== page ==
At the beginning of the coronavirus pandemic, insurers announced that they would cover all of the costs for COVID-19 treatment, but now, most insurers have reinstated co-pays and deductibles for COVID-19 patients, reports The Washington Post. Jamie Azar, who was hospitalized with COVID-19 in July, is facing thousands of dollars in co-pays, deductibles and out-of-network charges for her hospital and rehab stays for her treatment, with potentially thousands of dollars more in uncovered expenses as her recovery continues. The financial burden of COVID-19 is falling unevenly on patients across the country: health plan coverage varies widely across states, with only two states (Vermont and New Mexico) mandating complete insurer coverage of treatment. Azar—whose insurer reinstated patient cost-sharing on Jan. 31—now joins millions of other Americans with serious illnesses who face uncertain, confusing and expensive medical billing and insurance practices.
For years, Ely Bair dealt with migraine headaches, jaw pain and high blood pressure, until a dentist recommended surgery to realign his jaw to get to the root of his health problems, reports Kaiser Health News. Bair had his first of two surgeries in 2018 and his out-of-pocket costs were $3,000. However, before having his second surgery, he switched jobs but retained the same brand of healt insurance. His second surgery at the same hospital went well, but he was billed for $27,119. Even though he retained the same insurance company, his new plan had a $5,000 lifetime limit on coverage for his orthognathic surgery, which is not considered an essential health benefit in Washington. After working with a patient advocare, appealing to his insurer three times and filing a complaint with the state attorney general's office, Bair's bill was reduced to $7,164.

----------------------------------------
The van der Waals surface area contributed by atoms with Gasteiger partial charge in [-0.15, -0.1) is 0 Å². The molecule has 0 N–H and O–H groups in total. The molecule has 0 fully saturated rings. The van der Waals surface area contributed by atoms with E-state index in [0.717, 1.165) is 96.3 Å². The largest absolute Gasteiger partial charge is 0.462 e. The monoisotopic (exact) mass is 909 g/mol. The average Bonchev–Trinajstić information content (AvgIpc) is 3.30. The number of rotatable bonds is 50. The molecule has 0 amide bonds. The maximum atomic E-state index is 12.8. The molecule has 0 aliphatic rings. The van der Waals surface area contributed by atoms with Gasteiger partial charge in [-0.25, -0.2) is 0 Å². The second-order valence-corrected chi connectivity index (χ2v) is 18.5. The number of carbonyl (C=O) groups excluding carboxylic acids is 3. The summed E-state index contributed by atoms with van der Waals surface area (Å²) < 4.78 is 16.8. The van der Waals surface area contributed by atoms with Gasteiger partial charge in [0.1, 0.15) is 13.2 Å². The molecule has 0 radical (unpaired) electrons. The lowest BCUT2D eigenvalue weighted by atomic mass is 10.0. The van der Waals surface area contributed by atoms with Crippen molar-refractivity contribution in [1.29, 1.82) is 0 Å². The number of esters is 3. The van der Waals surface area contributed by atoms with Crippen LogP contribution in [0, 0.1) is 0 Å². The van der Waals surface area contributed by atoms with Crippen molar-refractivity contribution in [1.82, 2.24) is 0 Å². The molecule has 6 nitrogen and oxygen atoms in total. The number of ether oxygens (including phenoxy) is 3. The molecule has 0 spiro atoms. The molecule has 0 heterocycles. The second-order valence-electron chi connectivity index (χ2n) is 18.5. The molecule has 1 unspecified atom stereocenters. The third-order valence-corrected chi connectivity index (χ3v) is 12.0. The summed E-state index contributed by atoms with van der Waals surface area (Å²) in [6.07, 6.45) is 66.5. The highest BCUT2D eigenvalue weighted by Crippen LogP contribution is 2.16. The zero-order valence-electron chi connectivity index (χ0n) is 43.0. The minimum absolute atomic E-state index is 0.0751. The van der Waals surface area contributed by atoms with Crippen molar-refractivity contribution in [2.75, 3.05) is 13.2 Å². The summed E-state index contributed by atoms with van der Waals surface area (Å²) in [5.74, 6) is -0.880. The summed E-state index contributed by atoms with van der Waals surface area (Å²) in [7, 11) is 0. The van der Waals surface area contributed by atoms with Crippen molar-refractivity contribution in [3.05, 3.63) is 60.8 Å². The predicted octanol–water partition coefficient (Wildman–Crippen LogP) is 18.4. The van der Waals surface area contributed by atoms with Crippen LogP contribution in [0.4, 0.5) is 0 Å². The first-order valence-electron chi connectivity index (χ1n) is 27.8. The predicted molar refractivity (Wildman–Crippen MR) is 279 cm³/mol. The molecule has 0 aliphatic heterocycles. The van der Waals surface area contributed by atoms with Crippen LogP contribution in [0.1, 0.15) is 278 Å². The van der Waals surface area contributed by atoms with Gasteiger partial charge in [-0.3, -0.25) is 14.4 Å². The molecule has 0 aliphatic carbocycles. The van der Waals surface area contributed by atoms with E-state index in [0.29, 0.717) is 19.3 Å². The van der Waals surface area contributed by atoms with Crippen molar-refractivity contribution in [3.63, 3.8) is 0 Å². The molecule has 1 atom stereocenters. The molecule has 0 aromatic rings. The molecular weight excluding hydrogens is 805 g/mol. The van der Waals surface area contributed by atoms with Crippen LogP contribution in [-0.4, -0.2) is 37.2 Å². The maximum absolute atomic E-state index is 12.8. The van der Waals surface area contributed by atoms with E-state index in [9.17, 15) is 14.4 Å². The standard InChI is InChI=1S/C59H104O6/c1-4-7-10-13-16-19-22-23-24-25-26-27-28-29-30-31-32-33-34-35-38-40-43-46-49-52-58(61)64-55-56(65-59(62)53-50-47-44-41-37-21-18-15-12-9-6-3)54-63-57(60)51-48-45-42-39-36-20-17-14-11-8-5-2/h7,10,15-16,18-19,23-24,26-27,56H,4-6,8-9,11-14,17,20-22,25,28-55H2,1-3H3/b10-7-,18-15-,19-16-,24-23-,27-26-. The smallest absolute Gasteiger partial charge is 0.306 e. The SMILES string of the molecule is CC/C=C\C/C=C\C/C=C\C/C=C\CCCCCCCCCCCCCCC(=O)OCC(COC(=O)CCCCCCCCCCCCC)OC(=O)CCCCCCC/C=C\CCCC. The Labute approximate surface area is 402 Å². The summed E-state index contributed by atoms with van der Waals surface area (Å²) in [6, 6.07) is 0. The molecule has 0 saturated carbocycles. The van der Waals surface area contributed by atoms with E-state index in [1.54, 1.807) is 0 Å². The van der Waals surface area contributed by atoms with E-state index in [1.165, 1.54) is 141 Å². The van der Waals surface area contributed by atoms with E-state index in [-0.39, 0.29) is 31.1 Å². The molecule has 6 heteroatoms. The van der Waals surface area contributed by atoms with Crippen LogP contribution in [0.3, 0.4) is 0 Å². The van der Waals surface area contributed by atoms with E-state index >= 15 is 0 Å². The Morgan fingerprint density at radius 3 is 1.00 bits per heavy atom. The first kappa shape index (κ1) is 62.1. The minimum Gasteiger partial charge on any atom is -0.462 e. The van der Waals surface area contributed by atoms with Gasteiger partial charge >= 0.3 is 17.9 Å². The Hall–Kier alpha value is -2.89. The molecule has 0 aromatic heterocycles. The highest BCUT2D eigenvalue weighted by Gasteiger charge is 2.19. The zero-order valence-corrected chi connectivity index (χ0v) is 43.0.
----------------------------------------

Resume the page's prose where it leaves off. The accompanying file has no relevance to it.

A recent poll by Consumers for Quality Care reveals that Montanans are concerned about the rising cost of healthcare and broadly support Medicaid expansion, reports the Missoula Current. The research shows that 63 percent of respondents agreed that Medicaid should be permanently expanded, with over half of both Republicans and Independents agreeing. In addition, more than 1 in 4 respondents have overdue or unpaid medical bills and worry about their ability to afford medical care. Furthermore, 68 percent of respondents have struggled to pay a medical bill at some point even while they had health insurance.
A new law in Illinois will advance health equity by lowering costs and improving access to care for low-income and uninsured residents, reports My Journal Courier. SB 1840 amends both the Illinois Community Benefits Act and the Hospital Uninsured Patient Discount Act to decrease the maximum amount collected by uninsured patients for services rendered by a hospital from 25 percent to 15 percent of a person’s income and lowering the cost threshold for all medically necessary healthcare services that make uninsured patients eligible for discounts from $300 to $150. Among numerous other stipulations, the legislation also requires nonprofit hospitals’ community benefits plans to describe activities the hospital is undertaking to address health equity, reduce health disparities and improve community health.
In response to increasing health disparities, which cost Maryland more than $1 billion per year in direct medical costs, the Maryland Health Equity Act is allocating $60 million to address health inequities across the state, reports State of Reform. The newly formed Health Equity Resource Community (HERC) Advisory Committee, consisting of state officials and health policy experts from across the state, will decide how best to use these funds. The committee will be meeting throughout August and will begin accepting grant applications for funds as early as October.